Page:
Chemoprevention is an important method of disease prevention that involves the use of drugs to prevent the occurrence of illness. For malaria, we focus on chemoprevention strategies most appropriate for the settings in countries where we work. These strategies include seasonal malaria chemoprevention for children under five and intermittent preventive treatment in pregnant women.
Other diseases can also sometimes be prevented through mass drug administration (MDA), which is the administration of drugs to entire populations for disease control and elimination. We have significant experience of conducting MDAs in South Sudan and Ethiopia for neglected tropical diseases (NTDs): onchocerciasis, schistosomiasis, soil-transmitted helminths, lymphatic filariasis and trachoma. We are also seeking to integrate NTD management with existing community based health initiatives. Our experience in long-lasting insecticidal net distribution and seasonal malaria chemoprevention administration is being used to improve mass drug administration for NTDs.
Malaria vaccines are an area of intensive research. Although there is currently no vaccine in use, trials are underway and it is hoped that one will be available for widespread use within the next decade. Vaccine development is a costly but potentially revolutionary area of malaria prevention, and one that requires ongoing funding. A vaccine will not, however, be 100 percent effective so all other prevention and control activities will need to remain in place.
Intermittent preventive treatment
Intermittent preventive treatment involves the administration of a full course of anti-malarial drugs to vulnerable subjects at specified times regardless of whether or not they have malaria. It is particularly targeted at children and pregnant women in high risk areas. Intermittent preventive treatment for malaria in pregnancy is provided to women in high malaria burden countries during during their pregnancy to protect both them and their unborn child from malaria.
Seasonal malaria chemoprevention
In the continued fight against malaria, there is an increased recognition of the need to tailor interventions to suit local conditions and specific contexts. For the 25 million children aged between three months and five years who live in areas across the Sahel, where malaria incidence increases with the rainy season, the World Health Organization recommends seasonal malaria chemoprevention (SMC) as an effective tool to prevent malaria.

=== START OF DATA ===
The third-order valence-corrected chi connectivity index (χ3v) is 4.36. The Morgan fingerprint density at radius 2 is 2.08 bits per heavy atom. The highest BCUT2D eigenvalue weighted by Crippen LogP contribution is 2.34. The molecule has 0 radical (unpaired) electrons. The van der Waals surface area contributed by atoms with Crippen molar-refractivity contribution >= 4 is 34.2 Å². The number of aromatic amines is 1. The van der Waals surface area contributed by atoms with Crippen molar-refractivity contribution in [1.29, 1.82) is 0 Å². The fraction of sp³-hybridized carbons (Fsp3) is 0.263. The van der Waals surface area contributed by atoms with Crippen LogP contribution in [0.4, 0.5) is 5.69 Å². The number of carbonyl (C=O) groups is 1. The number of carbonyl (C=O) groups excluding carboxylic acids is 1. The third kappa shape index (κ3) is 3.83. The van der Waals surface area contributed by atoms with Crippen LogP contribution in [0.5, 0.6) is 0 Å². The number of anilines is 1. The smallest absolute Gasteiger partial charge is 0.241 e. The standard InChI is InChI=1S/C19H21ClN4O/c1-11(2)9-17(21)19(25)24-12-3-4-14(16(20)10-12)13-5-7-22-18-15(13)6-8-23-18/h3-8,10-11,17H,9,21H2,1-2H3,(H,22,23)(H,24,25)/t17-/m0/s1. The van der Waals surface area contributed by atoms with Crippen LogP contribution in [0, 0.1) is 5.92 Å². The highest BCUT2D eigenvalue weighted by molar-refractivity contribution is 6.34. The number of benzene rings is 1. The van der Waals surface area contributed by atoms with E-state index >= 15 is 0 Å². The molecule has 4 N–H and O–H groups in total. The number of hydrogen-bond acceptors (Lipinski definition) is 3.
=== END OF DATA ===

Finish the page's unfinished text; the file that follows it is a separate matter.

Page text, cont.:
SMC involves the provision of malaria treatment at monthly intervals during the rainy season, and has been proven to be effective in reducing cases of malaria by 75 percent. If this level of prevention is achieved at scale, this would transform the lives of those most at risk by avoiding infection and consequently reducing the demand for treatments at community and facility level, improving school attendance, and decreasing government expenditure on malaria – freeing up these funds for use elsewhere. If widely deployed in the Sahel, SMC could make an important contribution to reducing the global malaria burden.
Malaria Consortium is continuing to work across the Sahel region to help millions of children from malaria during the rainy season. We are working with national governments and international donors to help secure additional resources so that more children can benefit from this highly effective approach to malaria prevention, both now and into the future.
Read more about this project here.
Spotlight on artemisinin combination therapies
There are a number of anti-malarial drugs which have seen widespread use over the last century, including quinine, chloroquine, mephloquine, sulfadoxine-pyrimethamine and amodiaquine. Misuse of these drugs, however, has led to growing resistance from malaria parasites.
Over the last decade new artemisinin based drugs - artesunate, artemether and dihydroartemisinin - have become available. In an attempt to prevent resistance, these drugs are now used in combination with drugs from a different class forming artemisinin combination therapies (ACTs).
ACTs are currently the quickest acting and most effective anti-malarial drugs available and they are also safe for pregnant women to use after the first trimester. However, they are expensive and time-intensive to produce, which has restricted availability and use of these vital drugs. At present ACTs have a short shelf life, therefore stock needs to be carefully planned and managed to prevent wastage.